Report on Religions for the Earth and the People’s Climate March
by Andras Corban-Arthen
This is an end-of-the-year report (in two parts) on my participation in some interfaith activities this past fall. Brief commentaries about these events were previously published on EarthSpirit’s Facebook page, and a version of this report appears in the latest issue (#119) of Circle Magazine. I’d like to thank all the members and friends of EarthSpirit, whose generous donations to our community support our participation in events such as the ones I describe here.
Two important and related events were held in New York City over the weekend of the autumnal equinox, 19-21 September: the People’s Climate March, a 3-mile long demonstration through the streets of Manhattan as a call for awareness and action regarding environmental deterioration; and the Religions for the Earth Conference, held at Union Theological Seminary to bring together some 200 leaders from diverse spiritual traditions, to discuss how teachings of the various religions can address the climate change crisis. I attended both events, which were timed to coincide with the Climate Summit scheduled to take place a few days later at the United Nations, at the behest of Secretary-General Ban Ki-moon.
The Religions for the Earth Conference was organized by the Union Forum, a platform within Union Theological Seminary which promotes dialogue about religion and social ethics in order to bring about positive civic engagement. In her message of welcome to the conference participants, Karenna Gore, director of the Union Forum, had this to say about the purpose of the event:
“Spiritual and religious leaders have a place in this conversation precisely because it is their vocation to call for sacrifice and reverence to something larger than oneself. Religious leadership is at its best when challenging the status quo, including the powerful, wealthy institutions and individuals who will resist being moved. Our religions are organized differently, but each has the potential for exponential effect throughout our interconnected world. Those of you gathering at Union this weekend hold extraordinary strength within you and also the kindness and love to bring out the best in each other.”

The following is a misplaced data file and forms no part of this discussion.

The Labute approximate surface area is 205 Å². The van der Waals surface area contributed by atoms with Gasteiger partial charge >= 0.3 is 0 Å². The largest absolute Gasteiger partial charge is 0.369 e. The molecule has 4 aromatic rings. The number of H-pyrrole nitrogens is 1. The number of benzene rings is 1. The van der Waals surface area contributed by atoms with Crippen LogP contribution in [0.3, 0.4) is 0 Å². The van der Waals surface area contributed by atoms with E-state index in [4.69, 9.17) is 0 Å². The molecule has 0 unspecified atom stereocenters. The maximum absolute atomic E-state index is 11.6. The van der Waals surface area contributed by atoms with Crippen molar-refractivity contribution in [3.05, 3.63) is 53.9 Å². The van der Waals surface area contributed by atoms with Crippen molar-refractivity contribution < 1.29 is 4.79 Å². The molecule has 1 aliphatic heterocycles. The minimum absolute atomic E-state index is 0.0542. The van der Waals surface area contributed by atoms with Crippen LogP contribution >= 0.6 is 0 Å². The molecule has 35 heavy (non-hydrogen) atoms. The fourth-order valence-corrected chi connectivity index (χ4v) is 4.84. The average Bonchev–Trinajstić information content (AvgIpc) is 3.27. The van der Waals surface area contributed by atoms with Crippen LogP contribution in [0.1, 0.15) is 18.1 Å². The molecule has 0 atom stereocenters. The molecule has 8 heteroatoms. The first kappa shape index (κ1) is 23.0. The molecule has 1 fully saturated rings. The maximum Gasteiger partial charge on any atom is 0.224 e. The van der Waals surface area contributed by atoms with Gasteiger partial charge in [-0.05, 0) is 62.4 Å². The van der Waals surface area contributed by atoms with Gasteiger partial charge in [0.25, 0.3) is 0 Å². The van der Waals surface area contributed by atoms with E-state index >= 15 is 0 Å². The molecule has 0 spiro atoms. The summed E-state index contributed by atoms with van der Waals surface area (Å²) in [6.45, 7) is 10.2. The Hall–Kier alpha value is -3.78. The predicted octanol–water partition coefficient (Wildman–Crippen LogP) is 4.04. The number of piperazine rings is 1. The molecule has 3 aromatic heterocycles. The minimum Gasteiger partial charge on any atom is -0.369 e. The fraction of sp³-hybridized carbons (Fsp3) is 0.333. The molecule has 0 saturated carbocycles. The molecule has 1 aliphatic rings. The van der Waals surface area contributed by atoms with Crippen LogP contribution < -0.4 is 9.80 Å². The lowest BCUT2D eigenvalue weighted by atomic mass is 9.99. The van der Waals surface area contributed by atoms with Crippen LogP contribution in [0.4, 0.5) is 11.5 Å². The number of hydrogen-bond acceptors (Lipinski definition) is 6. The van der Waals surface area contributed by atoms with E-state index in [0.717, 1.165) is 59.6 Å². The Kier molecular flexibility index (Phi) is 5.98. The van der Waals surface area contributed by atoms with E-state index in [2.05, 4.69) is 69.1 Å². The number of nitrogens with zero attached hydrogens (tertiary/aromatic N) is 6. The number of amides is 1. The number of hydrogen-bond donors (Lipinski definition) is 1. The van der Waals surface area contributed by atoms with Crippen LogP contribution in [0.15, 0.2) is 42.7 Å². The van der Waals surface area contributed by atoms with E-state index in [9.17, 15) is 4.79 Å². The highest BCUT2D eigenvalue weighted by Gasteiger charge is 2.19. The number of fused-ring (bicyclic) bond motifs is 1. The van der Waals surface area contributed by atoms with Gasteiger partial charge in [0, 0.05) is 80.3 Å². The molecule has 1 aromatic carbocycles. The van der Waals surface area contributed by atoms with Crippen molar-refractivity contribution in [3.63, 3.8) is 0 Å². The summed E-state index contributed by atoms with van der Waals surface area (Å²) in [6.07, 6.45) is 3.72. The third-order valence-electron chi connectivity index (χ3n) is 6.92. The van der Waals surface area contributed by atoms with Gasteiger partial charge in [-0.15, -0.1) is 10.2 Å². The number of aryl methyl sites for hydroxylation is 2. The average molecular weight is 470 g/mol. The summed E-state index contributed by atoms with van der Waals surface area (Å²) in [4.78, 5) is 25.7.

I attended Religions for the Earth representing the three main organizations with which I am affiliated: my community, EarthSpirit; the Parliament of the World’s Religions, which was one of the co-sponsors of the conference; and the European Congress of Ethnic Religions, of which I am president. The Parliament’s delegation also included our Chair, Imam Abdul Malik Mujahid, our Executive Director, Dr. Mary Nelson, and several other trustees, among them Phyllis Curott, the other pagan who serves with me on the Parliament’s Board.
Most of the presentations at the conference took the form of panel discussions, in which participants from several different religious traditions addressed topics such as “Climate Change, Gender & Human Rights”; “Integrating the Earth into Worship, Liturgy and Devotion”; “Environmental Racism and Climate Justice Initiatives”; “Engaging Ecological Despair and Grief”; and “Race, Class & Hemisphere: Regional Identity and Climate”, among others.
I was asked to be one of the members of a panel entitled “What Moves Us: Values, Narratives & the Climate Crisis – the Indigenous Traditions”, moderated by Tonya Gonnella Frichner of the Onondaga Nation, and founder of the American Indian
Law Alliance. The other panelists were François Paulette of the Dene people from northwest Canada, Mindahi Bastida-Muñoz of the pueblo Otomí from México, and Chief Arvol Looking Horse of the Lakota Nation. My role on the panel was to represent the indigenous European traditions. I had met most of the other panelists at previous interreligious events, so I was very glad to be in their company once again.
One of the most important points made by everyone in our panel was that the environmental crisis has grown out of a prevailing sense in Western culture that we are separate from the Earth, which fosters in people the entitled delusion that we can treat the natural world any way we want to. In my own remarks, I pointed out that, in Western culture, this sense of separation has specifically been fostered and transmitted by the dominant religion. The notion that Nature is fundamentally base, and eventually destined to be replaced by an otherworldly paradise (or its opposite) has been a deeply-ingrained Christian paradigm for many centuries. The same is true for the notion of a divinely-appointed human supremacy over all other beings of the Earth: the human arrogance and greed, and the objectification and devaluing of Nature that are such predictable corollaries of that notion, lie at the very core of the environmental disasters we are now facing.
Our discussion also underscored the fact that, for many decades, indigenous peoples have been issuing warnings about growing changes which are affecting climate and, therefore, everything that exists upon the Earth; but Westerners have not listened, because they are in the habit of dismissing anything which indigenous people might say.